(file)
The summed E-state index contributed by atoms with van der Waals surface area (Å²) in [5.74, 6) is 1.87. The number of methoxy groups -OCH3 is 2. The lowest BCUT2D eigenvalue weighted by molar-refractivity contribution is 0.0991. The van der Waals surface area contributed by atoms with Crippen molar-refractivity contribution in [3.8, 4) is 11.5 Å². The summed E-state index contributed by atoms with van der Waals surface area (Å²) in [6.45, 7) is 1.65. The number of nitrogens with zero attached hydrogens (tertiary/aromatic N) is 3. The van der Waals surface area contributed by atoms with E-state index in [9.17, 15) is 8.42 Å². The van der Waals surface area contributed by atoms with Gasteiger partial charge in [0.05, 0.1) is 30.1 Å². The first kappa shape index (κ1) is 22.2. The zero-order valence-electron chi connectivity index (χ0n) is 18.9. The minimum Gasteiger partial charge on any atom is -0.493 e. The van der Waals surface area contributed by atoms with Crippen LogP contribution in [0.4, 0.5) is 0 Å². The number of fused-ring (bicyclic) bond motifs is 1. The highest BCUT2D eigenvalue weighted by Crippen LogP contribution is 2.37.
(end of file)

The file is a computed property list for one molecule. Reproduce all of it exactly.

The summed E-state index contributed by atoms with van der Waals surface area (Å²) in [5.74, 6) is 1.87. The number of methoxy groups -OCH3 is 2. The lowest BCUT2D eigenvalue weighted by molar-refractivity contribution is 0.0991. The van der Waals surface area contributed by atoms with Crippen molar-refractivity contribution in [3.8, 4) is 11.5 Å². The summed E-state index contributed by atoms with van der Waals surface area (Å²) in [6.45, 7) is 1.65. The number of nitrogens with zero attached hydrogens (tertiary/aromatic N) is 3. The van der Waals surface area contributed by atoms with E-state index in [9.17, 15) is 8.42 Å². The van der Waals surface area contributed by atoms with Gasteiger partial charge in [0.05, 0.1) is 30.1 Å². The first kappa shape index (κ1) is 22.2. The zero-order valence-electron chi connectivity index (χ0n) is 18.9. The minimum Gasteiger partial charge on any atom is -0.493 e. The van der Waals surface area contributed by atoms with Crippen LogP contribution in [0.4, 0.5) is 0 Å². The number of fused-ring (bicyclic) bond motifs is 1. The highest BCUT2D eigenvalue weighted by Crippen LogP contribution is 2.37.